World War 1 Hero: Edith Cavell
Edith Cavell, one of History Heroes’ World War 1 Heroes, was born 150 years ago today. Read how she played a huge part in helping the allies in World War 1
History Heroes recently had a fantastic time, rolling out science workshops at Ropley C of E Primary School to years 3 – 6. The children were receptive, engaged and fantastic.
The children came to the workshops with a range of knowledge of famous scientists – some shouted out an impressive range of names right from the start: Darwin, Einstein, Pasteur, Curie, Fleming, even Herschel, who was the only scientist they mentioned, who wasn’t in History Heroes’ Scientists game – he was on our long list though, of course! Others began the workshops shyer and less confident about their knowledge of our most significant scientists and their work, but they were soon shouting out facts and names as loud and proud as anyone else.
We used History Heroes’ Scientists card game to employ a variety of games and approaches to enable the children to learn and discuss more about the scientists and their science.We ran straightforward quizzes, where the first child to recognise a scientist from their image stood up and read out that scientist’s card to the class. Then we raised the stakes and started reading out any fact from any random card, such as, “I revealed the moon was not smooth but a sphere with mountains and craters”. Within seconds children were jumping up shouting ‘Galileo’ while waving his card.
We encouraged the children to work in teams to use the Scientists’ cards to discover scientific themes and create timelines, which they then presented to the class. They worked together to choose individual scientists, whose work and life they acted out for the rest of the class to guess who it might be. It will be a long time before we forget the uproarious vignette acted out of Archimedes jumping out of his bath, shouting, ‘Eureka’, while the presumed lady of the house covered the eyes of her shocked children. As one of the children said of what they learnt that day, “I learnt that a man shouted eureka when he discovered something in the bath”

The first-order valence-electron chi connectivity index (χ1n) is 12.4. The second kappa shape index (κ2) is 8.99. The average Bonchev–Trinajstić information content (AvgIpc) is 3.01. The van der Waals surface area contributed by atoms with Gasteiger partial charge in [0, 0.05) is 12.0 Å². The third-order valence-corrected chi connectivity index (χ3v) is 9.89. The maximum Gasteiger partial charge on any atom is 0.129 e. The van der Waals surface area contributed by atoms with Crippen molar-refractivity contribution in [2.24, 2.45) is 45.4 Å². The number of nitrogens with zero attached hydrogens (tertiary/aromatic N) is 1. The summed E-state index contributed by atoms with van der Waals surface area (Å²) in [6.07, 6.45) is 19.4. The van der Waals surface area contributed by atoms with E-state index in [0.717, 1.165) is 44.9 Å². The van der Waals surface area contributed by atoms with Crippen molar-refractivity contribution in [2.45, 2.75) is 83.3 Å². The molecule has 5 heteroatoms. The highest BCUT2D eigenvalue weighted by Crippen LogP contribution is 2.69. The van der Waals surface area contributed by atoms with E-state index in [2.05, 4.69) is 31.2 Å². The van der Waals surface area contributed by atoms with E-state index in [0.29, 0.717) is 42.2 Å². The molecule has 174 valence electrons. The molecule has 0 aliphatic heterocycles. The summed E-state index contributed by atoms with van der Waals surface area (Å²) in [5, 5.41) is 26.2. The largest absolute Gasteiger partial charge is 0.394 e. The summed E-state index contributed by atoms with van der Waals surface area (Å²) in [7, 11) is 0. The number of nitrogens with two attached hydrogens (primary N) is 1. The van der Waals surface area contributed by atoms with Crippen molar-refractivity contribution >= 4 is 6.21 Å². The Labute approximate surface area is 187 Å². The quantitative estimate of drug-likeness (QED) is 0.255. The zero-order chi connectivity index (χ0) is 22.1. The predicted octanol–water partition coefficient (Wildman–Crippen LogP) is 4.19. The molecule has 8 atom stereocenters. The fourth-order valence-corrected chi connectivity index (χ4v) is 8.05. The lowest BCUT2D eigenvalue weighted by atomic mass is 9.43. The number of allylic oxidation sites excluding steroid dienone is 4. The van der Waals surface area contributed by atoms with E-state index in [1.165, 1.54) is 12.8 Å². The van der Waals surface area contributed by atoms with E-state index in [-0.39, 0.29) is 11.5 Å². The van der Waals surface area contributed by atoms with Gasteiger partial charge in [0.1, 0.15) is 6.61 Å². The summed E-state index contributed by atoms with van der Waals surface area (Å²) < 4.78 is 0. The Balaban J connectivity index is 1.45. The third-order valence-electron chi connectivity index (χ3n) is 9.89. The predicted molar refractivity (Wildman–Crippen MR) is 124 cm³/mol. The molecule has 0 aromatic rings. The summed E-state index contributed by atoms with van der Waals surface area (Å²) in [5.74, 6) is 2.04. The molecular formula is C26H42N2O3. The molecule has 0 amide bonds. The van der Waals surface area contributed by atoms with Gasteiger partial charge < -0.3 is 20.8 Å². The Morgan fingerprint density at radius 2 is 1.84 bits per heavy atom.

In fact it seems the children learnt a lot that day and what is fantastic is that they clearly absorbed quite detailed facts and challenging concepts about science and scientists. Some of their feedback revealed, ” I learnt that we were once apes”; “I learnt about the atom bomb”; “We learnt about space”; “I learnt that Einstein was famous for the equation E=MC2”; “I learnt that penicillin was made by bacteria and mould left in a petri dish”; “I learnt that some scientists dedicate their lives to their work and sometimes discoveries happen by accident”;” I learnt that in the olden days being a scientist was hard because if they thought it wasn’t true they would banish you or you could go to prison” and one of our favourite comments and definitely a vital lesson learnt, ” I learnt that Louis Pasteur didn’t invent pasta!”
The children also gave us tremendous feedback on how they enjoyed their workshops – here are a few snippets: “We liked the History Heroes cards because they are really interesting and because we learnt something from each of them”; “I liked the illustrations and they give you lots of information”; “we used our ears, eyes, history skills and our brains and we worked in teams with people I don’t usually work with”; We all had to contribute and we had to have fast reactions and good memories”; “I liked the fun facts and cartoons but it was fun while I was learning loads” . Here at History Heroes HQ we don’t like to boast (much) but we loved these comments too: “We thought the scientist workshop was brilliant!”; “I would recommend it because it was really great and awesome!” and a great one to finish on: “I thought it was one of the best things that has happened in the whole year!”